Gaming Blend: So how did you get in contact with Crytek and how did they give you blessings to take on the Timesplitters franchise?
Michael: Actually... Crytek got a hold of Dan through the fan page. I guess they did a little bit of research; they really made sure that they got in contact with the right guy. So they got a hold of him, and he was like 'Yeah sure, we'll definitely do it.' and that's when it all kind of pulled together when he did the post on the fan page to work on Timesplitters. [After] they got a hold of him I contacted him through Reddit because I was like 'Hey!' since there was a for hire post about a community manager. That's how I got on board. Everybody kind of followed suit from various directions... 4Chan and stuff like that. We just came together and worked as tightly as possible. It's been fun... it's been fun.
Gaming Blend: Not to completely switch gears on the topics, but seriously, one of the things I noticed is that there are hands on the models. In the first two games I believe that the first-person gun models didn't have hands. Will all the weapons from the first two Timesplitters also have hands and was that part of the plan?
Michael: I think that was actually an accident [laughs]. What happened was, at the time Crytek was slow on the responses and stuff, because I guess they were still trying to get to know us and stuff. But they were a little slow on the responses and they hadn't really provided us with any working access to the assets or anything like that because the way that Timesplitters 1, 2 and Future Perfect was developed – those assets, they actually have to go back and convert those assets into something that's actually usable, without any quality loss or anything like that. That's actually a time-consuming process for them. They actually have to take time out of their schedule to modify this or that model and send it over to us.
So what we did was – this is why I explicitly state in the updates, like 'Hey, what you see here you are not going to have access to' the original maps and stuff like that. What we would have to do was, we actually had to take the discs, put them into our computers and then rip [the assets] from the disc itself.
So in order to prevent any legal quarrels with Crytek's legal department, by any chance, we decided we're just going to recreate everything from the ground up. But wanted to make sure nobody had access to the original assets. Because while it is helping us to do our thing, it is – in my opinion – still unethical because you're taking content that was protected from a PlayStation 2 disc or a GameCube disc and then ripping it from that disc and putting it onto your computer and doing whatever you can with it. It's a hit or miss with it, but that's why we only have Training Grounds and Ice Station because some maps port perfectly and some maps don't port at all. So it's like 'Oh that's not helpful'. That's why we play through the game as much as possible.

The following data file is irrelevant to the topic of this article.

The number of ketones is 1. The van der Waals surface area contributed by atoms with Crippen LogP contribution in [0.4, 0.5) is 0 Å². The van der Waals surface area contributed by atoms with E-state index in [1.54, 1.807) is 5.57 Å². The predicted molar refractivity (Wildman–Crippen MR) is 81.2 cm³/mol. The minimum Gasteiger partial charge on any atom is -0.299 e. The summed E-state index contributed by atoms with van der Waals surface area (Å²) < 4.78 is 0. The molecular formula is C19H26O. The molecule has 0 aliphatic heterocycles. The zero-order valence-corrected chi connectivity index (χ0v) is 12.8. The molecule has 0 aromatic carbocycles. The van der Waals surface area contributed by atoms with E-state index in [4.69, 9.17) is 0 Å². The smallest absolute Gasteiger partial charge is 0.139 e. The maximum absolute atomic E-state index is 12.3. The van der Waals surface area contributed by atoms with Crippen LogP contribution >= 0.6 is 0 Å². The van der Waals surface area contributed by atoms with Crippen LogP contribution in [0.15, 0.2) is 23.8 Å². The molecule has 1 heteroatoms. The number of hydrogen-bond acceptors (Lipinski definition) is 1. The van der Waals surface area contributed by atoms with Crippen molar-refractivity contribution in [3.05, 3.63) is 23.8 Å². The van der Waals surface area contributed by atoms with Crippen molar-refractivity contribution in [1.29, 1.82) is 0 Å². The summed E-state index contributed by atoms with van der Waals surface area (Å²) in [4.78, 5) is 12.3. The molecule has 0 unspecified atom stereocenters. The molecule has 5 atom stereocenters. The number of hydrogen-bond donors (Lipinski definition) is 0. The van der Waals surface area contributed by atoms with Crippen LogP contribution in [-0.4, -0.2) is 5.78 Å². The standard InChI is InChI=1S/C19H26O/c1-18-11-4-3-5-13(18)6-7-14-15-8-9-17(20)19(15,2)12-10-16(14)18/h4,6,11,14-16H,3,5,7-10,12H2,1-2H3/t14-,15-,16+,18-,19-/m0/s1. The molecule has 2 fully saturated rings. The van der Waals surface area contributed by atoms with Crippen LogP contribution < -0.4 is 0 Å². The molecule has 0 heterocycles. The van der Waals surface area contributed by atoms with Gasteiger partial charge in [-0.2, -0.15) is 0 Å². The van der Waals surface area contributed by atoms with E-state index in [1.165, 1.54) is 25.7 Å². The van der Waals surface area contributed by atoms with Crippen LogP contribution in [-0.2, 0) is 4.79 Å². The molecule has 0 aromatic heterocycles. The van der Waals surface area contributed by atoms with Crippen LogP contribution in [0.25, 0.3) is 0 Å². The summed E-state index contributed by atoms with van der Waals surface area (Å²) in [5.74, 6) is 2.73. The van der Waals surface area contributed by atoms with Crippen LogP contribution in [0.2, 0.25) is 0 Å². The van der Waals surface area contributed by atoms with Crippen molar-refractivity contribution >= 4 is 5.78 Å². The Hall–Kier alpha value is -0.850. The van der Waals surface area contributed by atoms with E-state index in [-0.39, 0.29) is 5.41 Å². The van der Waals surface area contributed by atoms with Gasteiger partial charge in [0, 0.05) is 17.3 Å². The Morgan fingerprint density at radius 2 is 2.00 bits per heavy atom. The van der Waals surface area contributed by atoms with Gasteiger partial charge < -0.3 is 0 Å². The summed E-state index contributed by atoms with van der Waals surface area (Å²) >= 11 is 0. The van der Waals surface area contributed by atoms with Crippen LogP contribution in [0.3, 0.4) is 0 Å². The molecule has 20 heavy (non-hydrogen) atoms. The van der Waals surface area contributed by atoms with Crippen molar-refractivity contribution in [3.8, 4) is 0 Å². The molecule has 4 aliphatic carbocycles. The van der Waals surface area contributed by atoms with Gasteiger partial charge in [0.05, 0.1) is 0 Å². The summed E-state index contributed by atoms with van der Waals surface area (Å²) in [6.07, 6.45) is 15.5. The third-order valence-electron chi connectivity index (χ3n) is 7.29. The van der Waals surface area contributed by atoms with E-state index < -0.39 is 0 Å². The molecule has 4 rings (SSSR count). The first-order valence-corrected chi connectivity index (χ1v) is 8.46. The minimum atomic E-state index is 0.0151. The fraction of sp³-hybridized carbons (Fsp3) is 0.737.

Gaming Blend: Sony has really gone well out of their way to help indie devs lately, and they've been waiving fees and making the PS4 very accommodating to independent developers. Now I know you were talking about the possibility of the game launching on the PlayStation 4... so will this come down to resources, time or certification roadblocks from Sony?
Michael: It's mostly just us waiting on Crytek's legal department to give us the go ahead. With these things it's not like they say 'Hey, we don't know you but we'll give you access to these things and you can release it on this or that console.' It's also their reputation on the line. That also leads back to why I take care of all the PR and community management stuff, because I'm very protective over this.
I don't want anybody saying anything wrong or anything like that, and then it makes us look bad and Crytek look bad or stuff like that. I keep things open and I try to keep things professional, too, so we're all seen as professionals.
So essentially, what's really holding us back is just Crytek wanting to get to know us and their legal department saying 'OK'. There's also this or that developer working for a game studio, they also have to get in contact with Crytek's legal department and stuff like that. So it's basically just a long stretch of legalness and then we're good to go.
But! But... I will say, and this is something I've been trying to hold back, but I feel like it's probably a good thing to come out... we're actually going to go ahead and start development [of Timesplitters Rewind] on PlayStation 4. Just because we're pretty confident Crytek's going to say go ahead and do it. But we don't want them saying go ahead and do it when we're caught with our pants down and we're like halfway through development and [then] start something for the PlayStation 4.
So we decided that since they released the SDK to allow us to do this, we're going to go ahead and do it ourselves, and when they say 'yes' or 'no' we can decide what to do with that. For now we're just going to go ahead and do it. So at least we're prepared.